In 1901, Habibullah Khan, Abdur Rahman's successor, granted amnesty to all people who were exiled by his predecessor. However, the division between the Afghan government and the Hazara people was made too deep under Abdur Rahman. Hazara continued to face severe social and political discrimination through most of the 20th century. In 1933 King Mohammed Nadir Khan was assassinated by Abdul Khaliq Hazara; the Afghan government captured and executed him along with several of his innocent family members. Mistrust of the central government by the Hazaras and local uprisings continued. In particular, in the 1940s, during Zahir Shah's rule, a revolt took place against new taxes that were imposed on the Hazara; the Kuchi nomads meanwhile not only were exempted from taxes, but received allowances from the Afghan government. The angry rebels began killing government officials. In response, the central government sent a force to subdue the region and removed the taxes. During the Soviet–Afghan War, the Hazarajat region did not see as much heavy fighting as other regions of Afghanistan.
However, rival Hazara political factions fought. The division was between the Tanzáim-i nasl-i naw-i Hazara, a party based in Quetta, of Hazara nationalists and secular intellectuals, the pro-Khomeini Islamist parties backed by the new Islamic Republic of Iran. By 1979, the Iran-backed Islamist groups liberated
Logar is one of the 34 provinces of Afghanistan, located in the eastern section of the country. It contains hundreds of villages. Puli Alam is the capital of the province; as of 2013, Logar has a population of about 373,100. It is a multi-ethnic tribal society, with about 60% belonging to the Pashtun group and the rest being Tajiks and Hazaras; the Logar River leaves to the north. The Logar province territory fell to the Maurya Empire, led by Chandragupta Maurya; the Mauryas introduced Buddhism to the region, were planning to capture more territory of Central Asia until they faced local Greco-Bactrian forces. Seleucus is said to have reached a peace treaty with Chandragupta by giving control of the territory south of the Hindu Kush to the Mauryas upon intermarriage and 500 elephants. Having consolidated power in the northwest, Chandragupta pushed east towards the Nanda Empire. Afghanistan's significant ancient tangible and intangible Buddhist heritage is recorded through wide-ranging archaeological finds, including religious and artistic remnants.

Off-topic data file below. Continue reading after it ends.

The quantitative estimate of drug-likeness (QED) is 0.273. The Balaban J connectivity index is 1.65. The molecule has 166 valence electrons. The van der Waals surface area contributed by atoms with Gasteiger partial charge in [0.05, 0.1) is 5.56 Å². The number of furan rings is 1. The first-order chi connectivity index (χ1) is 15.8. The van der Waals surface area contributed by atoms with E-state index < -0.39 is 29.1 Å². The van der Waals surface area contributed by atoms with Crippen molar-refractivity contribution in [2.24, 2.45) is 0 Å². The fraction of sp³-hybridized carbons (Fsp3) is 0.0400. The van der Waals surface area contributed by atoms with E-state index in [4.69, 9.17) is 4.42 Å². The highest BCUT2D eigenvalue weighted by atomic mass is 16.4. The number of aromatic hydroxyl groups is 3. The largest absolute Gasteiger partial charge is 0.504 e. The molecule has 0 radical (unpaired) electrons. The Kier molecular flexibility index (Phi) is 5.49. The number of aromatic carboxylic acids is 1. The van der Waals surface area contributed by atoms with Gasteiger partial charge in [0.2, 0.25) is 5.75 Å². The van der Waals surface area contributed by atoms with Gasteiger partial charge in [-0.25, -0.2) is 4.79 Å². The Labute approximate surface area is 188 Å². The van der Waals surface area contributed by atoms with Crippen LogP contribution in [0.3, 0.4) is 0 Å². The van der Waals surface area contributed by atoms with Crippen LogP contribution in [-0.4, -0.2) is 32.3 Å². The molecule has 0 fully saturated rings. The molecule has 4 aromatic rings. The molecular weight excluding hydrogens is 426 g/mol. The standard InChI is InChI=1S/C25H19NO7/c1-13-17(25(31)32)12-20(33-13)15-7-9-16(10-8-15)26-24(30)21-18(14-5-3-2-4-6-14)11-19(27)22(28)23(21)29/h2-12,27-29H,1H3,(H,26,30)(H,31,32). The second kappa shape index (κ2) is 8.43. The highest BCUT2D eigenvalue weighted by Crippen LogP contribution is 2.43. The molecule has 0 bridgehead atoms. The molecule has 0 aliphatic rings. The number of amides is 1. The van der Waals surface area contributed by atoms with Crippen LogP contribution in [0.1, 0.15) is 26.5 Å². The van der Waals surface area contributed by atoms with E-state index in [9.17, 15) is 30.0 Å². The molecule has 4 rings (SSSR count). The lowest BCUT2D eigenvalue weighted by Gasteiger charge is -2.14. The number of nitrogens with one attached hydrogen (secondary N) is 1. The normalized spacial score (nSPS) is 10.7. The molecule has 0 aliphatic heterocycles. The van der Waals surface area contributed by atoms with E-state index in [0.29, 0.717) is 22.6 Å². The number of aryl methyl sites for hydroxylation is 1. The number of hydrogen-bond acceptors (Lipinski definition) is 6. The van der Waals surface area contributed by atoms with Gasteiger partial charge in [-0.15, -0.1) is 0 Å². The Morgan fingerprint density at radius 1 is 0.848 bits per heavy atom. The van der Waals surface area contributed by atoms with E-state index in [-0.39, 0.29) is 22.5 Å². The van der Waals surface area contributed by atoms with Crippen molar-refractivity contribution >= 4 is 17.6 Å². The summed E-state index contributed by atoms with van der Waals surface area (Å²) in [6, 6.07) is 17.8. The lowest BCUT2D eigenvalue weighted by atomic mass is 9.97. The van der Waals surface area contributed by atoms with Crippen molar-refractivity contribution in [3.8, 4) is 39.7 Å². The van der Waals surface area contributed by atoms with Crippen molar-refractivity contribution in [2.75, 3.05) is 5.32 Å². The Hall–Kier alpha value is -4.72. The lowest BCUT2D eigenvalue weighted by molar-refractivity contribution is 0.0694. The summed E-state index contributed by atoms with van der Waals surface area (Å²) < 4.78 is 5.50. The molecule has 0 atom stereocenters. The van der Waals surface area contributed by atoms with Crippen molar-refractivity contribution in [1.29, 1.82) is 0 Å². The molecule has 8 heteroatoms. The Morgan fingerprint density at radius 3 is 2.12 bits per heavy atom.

Buddhist doctrines are reported to have reached as far as Balkh during the life of the Buddha, as recorded by Husang Tsang. During the Soviet–Afghan War, Logar was known among some Afghans as the Bab al-Jihad because it became a fierce theatre of war between US-backed/trained mujahideen groups and the Soviet-backed Afghan government troops, it was one of the main supply routes of mujahideen rebels coming from Pakistan. Like other parts of the country, Logar has seen heavy fighting during the 1980s. Swedish journalist Borge Almqvist, who visited the province in 1982, wrote that: "Everywhere in the Logar province the most common sight except for ruins are graves". Soviet operations included using bombing, the use of flammable liquids to burn alive people in hiding, poisoning of drinking water, destruction of crops and farmland. One writer who witnessed the events argue; some of the notable rebel fighters were Fazlullah Mujaddidi, Sayed Rasool Hashimi, Malim Tor, Mohammad Wali Nasiri, Taher Shirzad, Asadullah Fallah.